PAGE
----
Trendy fragrances that are guaranteed to calm you down

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When Clinique launched the fragrance in 1997 Happy , people in the beauty industry turned their noses up at perfumes designed to lift the mood. This was an era when fragrance campaigns aimed to be edgy and cool or seductively exciting, so the perception of joy was initially seen as something of a slog, and insiders doubted the fragrance would catch on.

Of course, Happy proved all the naysayers wrong, becoming a huge success that remains a cult to this day. Its enduring legacy may be due to the fact that it was the first perfume created using “mood mapping,” a technique originally developed by flavor and fragrance manufacturer International Flavors & Fragrances that identifies how different scents affect our emotions. Clinique’s iconic citrus-floral blend doesn’t just smell bright, it’s designed to make you feel invigorated every time you take a whiff. What began as a new approach to fragrance creation 25 years ago is now an integral focus of the perfume industry. Many of the newest perfumes contain notes that not only help lift your spirits, but also soothe your soul, soothe you,

“During the pandemic lockdown, fragrances have become a primary source of comfort and stimulation for many of us, from comforting food smells to taking our minds off the beaten track with scented candles and home fragrances,” says Dana Schmitt, perfumer at Givaudan, one of the leading perfume manufacturers. and flavorings worldwide. “It deepened our appreciation for smell as a mood catalyst. Now that we’re out and about again, we still use personal fragrance to achieve that effect.”

Science

If the concept of fog on a good atmosphere sounds a bit far-fetched, science suggests otherwise. Evidence shows that smell triggers 75 percent of our daily emotions, which may explain why the perfume we wore primarily to smell good to others is increasingly becoming part of our self-care routine. (Though it could be argued that the spritz that cheers you up is also a tool of attraction, since we’re more attracted to positive, upbeat people.)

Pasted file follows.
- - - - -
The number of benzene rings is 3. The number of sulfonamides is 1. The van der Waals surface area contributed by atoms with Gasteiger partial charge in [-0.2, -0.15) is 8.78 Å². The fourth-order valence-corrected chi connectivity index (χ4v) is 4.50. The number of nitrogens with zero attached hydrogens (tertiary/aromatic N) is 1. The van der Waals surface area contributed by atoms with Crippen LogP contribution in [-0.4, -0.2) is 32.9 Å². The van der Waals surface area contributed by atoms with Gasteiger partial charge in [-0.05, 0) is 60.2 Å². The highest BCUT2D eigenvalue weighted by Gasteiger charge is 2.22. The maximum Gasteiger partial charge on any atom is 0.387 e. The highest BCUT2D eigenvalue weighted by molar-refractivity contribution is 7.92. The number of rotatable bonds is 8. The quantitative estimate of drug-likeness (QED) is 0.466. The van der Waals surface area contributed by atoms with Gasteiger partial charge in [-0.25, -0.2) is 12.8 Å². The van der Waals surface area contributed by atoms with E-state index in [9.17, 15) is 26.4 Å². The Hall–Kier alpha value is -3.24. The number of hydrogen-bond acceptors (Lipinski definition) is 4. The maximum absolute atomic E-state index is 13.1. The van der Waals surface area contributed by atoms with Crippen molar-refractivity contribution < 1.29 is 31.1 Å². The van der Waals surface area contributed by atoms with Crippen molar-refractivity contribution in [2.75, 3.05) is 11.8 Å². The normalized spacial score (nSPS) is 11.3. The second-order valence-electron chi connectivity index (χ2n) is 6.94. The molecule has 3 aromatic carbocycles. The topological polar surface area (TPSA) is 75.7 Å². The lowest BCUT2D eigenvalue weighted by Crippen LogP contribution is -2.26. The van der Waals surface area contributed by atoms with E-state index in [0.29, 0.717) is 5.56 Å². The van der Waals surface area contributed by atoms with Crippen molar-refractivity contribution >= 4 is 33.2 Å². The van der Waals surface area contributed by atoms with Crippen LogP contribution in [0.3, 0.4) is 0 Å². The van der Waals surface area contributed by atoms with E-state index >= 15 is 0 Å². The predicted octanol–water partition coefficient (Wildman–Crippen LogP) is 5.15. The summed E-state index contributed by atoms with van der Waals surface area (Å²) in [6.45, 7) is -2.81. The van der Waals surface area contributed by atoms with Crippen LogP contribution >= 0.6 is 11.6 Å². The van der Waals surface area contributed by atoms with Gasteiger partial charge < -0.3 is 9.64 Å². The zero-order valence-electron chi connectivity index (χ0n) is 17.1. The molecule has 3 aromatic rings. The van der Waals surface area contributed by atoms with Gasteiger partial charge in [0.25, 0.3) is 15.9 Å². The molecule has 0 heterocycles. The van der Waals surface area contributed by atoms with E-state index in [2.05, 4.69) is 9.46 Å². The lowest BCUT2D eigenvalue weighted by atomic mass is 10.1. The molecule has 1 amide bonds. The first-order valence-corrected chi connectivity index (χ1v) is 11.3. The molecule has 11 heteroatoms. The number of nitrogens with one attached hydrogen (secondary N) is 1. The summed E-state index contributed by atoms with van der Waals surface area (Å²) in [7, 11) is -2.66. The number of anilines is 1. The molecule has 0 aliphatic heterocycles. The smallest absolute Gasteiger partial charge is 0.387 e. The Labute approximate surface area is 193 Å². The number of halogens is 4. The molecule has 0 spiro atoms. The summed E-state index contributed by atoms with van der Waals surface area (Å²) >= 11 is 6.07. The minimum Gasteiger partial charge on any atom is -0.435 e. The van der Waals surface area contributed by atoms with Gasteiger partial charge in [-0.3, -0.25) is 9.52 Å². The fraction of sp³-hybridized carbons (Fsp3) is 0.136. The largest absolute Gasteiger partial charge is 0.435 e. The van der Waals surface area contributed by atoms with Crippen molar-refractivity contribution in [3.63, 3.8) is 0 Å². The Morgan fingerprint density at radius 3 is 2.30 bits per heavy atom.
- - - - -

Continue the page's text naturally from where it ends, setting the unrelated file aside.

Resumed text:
A recent survey by research firm The NPD Group found that three out of four perfume consumers say fragrances help lift and improve their mood, so perfume companies are incorporating aromatology—the study of how scents affect our behavior and feelings—in the development of new fragrances. aromas fragrances using far more advanced tools and resources than were available when Clinique Happy was created in the 90s. Givaudan and Firmenich, another world leader in fragrances and fragrances, have their own groups of neuroscientists who study the specific emotions evoked by certain smells. They also possess technology that allows them to identify and reproduce complex, highly specific scent combinations that help enhance positive feelings and reduce negative moods in people. These technologies have the ability to identify and capture molecules in the air in various stress-reducing environments, such as a forest or a beach. Perfumers can then recreate the molecular composition of these natural atmospheres and bottle them for your enjoyment.

Unlike aromatherapy (which targets physical health with the scents of plain oils and crude extracts), functional fragrances, as they’re often called, are sophisticated synthetic perfumes that stimulate an emotional response—a kind of compound with benefits, if you will. To be clear, they’re not medicine, but “these fragrances combine familiar notes that evoke a sense of pleasure and well-being when you wear them,” explains Firmenich perfumer Alexandra Monet.

These emotional reactions occur because of what scientists call the “olfactory connection,” which refers to the unique way our brains are tuned to smells. This is why, of all the five senses, smell has the strongest connection to memory and emotion. While our other senses process information indirectly, sending it through various touch points before it is interpreted by the brain, messages from smells go directly to the areas of the brain that regulate emotions, creativity and memory. “That’s why when you smell a smell, you often have an immediate, intuitive response and can instantly recall an associated feeling or memory,” says Schmitt.

All of this high-tech analysis and neuroscience boils down to one simple goal: to develop pleasant fragrances that make us feel a little happy, relaxed, grounded, or invigorated.

For a sense of calm and balance, try a rich, earthy forest

“Based on years of research examining how scents trigger areas of the brain associated with certain emotions, we found that woody scents and creamy musks promote feelings of calm and relaxation, especially in women,” says Monet. “Earthly fragrances that contain notes of roots, seeds, and woods tend to make people feel connected to the earth, which in turn helps them feel centered and grounded.” Let these blends work for you.

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For a happier feeling and less anxiety, try Airy, Water Florals

“In our research, we found that scents that evoke an open horizon and fresh, clean air, such as dewy greens and watery notes along with bright floral notes, help people feel energized and less stressed,” says Monet. Inhaling the scents associated with the quiet, peaceful environment where you fly evokes the same emotions we feel when we are physically in those places. Look for perfumes with the essences of lush green gardens, soft fruits and flowers, and misty green landscapes to lift your spirits and ease your worries, here are a few to try.

floral scents
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